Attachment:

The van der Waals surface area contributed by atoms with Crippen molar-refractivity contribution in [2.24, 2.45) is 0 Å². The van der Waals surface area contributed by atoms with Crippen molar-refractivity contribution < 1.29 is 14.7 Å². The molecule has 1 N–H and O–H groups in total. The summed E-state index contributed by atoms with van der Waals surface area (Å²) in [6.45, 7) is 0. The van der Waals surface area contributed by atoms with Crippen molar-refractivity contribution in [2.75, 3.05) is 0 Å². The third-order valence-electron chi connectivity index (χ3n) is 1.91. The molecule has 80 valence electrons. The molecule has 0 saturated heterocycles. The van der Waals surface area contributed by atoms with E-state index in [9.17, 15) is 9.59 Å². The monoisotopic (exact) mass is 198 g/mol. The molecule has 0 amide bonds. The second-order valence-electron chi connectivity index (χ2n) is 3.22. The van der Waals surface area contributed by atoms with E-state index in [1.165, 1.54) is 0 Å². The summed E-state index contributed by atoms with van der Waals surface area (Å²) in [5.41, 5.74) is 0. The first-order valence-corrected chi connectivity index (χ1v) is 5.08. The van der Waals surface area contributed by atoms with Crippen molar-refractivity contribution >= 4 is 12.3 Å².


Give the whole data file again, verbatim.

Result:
The van der Waals surface area contributed by atoms with Crippen molar-refractivity contribution in [2.24, 2.45) is 0 Å². The van der Waals surface area contributed by atoms with Crippen molar-refractivity contribution < 1.29 is 14.7 Å². The molecule has 1 N–H and O–H groups in total. The summed E-state index contributed by atoms with van der Waals surface area (Å²) in [6.45, 7) is 0. The van der Waals surface area contributed by atoms with Crippen molar-refractivity contribution in [2.75, 3.05) is 0 Å². The third-order valence-electron chi connectivity index (χ3n) is 1.91. The molecule has 80 valence electrons. The molecule has 0 saturated heterocycles. The van der Waals surface area contributed by atoms with E-state index in [9.17, 15) is 9.59 Å². The monoisotopic (exact) mass is 198 g/mol. The molecule has 0 amide bonds. The second-order valence-electron chi connectivity index (χ2n) is 3.22. The van der Waals surface area contributed by atoms with E-state index in [1.165, 1.54) is 0 Å². The summed E-state index contributed by atoms with van der Waals surface area (Å²) in [5.41, 5.74) is 0. The first-order valence-corrected chi connectivity index (χ1v) is 5.08. The van der Waals surface area contributed by atoms with Crippen molar-refractivity contribution >= 4 is 12.3 Å².